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Where can I obtain a copy of the Company’s amended and restated bylaws?
A copy of our amended and restated bylaw provisions governing the notice requirements set forth above may be obtained by writing to the Secretary of the Company. A current copy of our amended and restated bylaws also is available at our corporate website at www.alimerasciences.com. Such requests and all notices of proposals and director nominations by stockholders should be sent to Alimera Sciences, Inc., 6120 Windward Parkway, Suite 290, Alpharetta, Georgia 30005, Attention: Secretary.
Important Notice Regarding the Availability of Proxy Materials for the Annual Meeting to be Held on Tuesday, June 19, 2018: This Proxy Statement and the Annual Report are available on-line at www.proxyvote.com.



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OTHER MATTERS
This Proxy Statement and the Annual Report are available at our corporate website at www.alimerasciences.com. You also can obtain copies without charge at the SEC’s website at www.sec.gov. Additionally, in accordance with SEC rules, you may access these materials at www.proxyvote.com, which does not have “cookies” that identify visitors to the site.
In our filings with the SEC, information is sometimes “incorporated by reference.” This means that we are referring you to information that has previously been filed with the SEC and the information should be considered as part of the particular filing. As provided under SEC regulations, the “Audit Committee Report” contained in this Proxy Statement specifically is not incorporated by reference into any other filings with the SEC and shall not be deemed to be “soliciting material.” In addition, this Proxy Statement includes several website addresses. These website addresses are intended to provide inactive, textual references only. The information on these websites is not part of this Proxy Statement.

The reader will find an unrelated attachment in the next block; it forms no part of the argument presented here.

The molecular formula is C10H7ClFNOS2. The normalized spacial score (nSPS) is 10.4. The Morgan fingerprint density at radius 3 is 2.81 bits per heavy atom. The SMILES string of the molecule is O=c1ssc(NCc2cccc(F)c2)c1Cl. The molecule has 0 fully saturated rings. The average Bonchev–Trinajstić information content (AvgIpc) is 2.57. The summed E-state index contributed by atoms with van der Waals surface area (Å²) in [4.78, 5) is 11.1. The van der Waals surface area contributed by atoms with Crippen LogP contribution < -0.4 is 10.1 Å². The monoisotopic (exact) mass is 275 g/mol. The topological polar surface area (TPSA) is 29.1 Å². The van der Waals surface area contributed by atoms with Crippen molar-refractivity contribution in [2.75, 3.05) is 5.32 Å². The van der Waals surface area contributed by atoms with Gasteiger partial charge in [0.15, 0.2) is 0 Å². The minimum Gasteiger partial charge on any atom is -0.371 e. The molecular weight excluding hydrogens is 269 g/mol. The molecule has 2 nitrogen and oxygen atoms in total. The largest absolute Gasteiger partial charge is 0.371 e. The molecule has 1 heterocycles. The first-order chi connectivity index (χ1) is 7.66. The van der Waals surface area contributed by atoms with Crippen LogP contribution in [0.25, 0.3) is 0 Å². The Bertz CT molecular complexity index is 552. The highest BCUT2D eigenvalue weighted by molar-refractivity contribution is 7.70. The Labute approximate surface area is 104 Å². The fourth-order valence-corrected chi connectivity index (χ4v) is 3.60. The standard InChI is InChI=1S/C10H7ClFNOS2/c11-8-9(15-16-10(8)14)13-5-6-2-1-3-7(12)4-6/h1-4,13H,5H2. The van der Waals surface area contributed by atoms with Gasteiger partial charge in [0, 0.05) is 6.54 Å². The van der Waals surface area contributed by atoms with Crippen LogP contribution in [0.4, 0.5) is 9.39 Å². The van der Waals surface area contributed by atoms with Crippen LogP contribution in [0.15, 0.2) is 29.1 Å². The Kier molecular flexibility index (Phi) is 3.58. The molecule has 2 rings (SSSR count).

As previously noted, our Annual Report on Form 10-K for the fiscal year ended December 31, 2017 is available at www.proxyvote.com. The Annual Report does not include exhibits but does include a list of exhibits, as filed with the SEC. We will furnish to each person whose proxy is solicited, upon our receipt of the written request of that person, a copy of the exhibits to our Annual Report for a charge of ten cents per page. Please direct your request to Alimera Sciences, Inc., 6120 Windward Parkway, Suite 290, Alpharetta, Georgia 30005, Attn: Secretary. Required by Rule 14a-3(b)(10).

CONTACT FOR QUESTIONS AND ASSISTANCE WITH VOTING
If you have any questions or require any assistance with voting your shares or need additional copies of this Proxy Statement or voting materials, please contact:
Investor Relations
Alimera Sciences, Inc.
6120 Windward Parkway,
Suite 290
Alpharetta, Georgia 30005
or
CG Capital
(877) 889-1972
It is important that your shares are represented at the Annual Meeting. Whether or not you plan to attend the Annual Meeting, please vote by using the Internet or by telephone or, if you received a paper copy of the proxy card by mail, by signing and returning the enclosed proxy card, so your shares will be represented at the Annual Meeting.
The form of proxy card and this Proxy Statement have been approved by the Board and are being mailed or delivered to stockholders by its authority.
The Board of Directors of Alimera Sciences, Inc.
Alpharetta, Georgia
April 30, 2018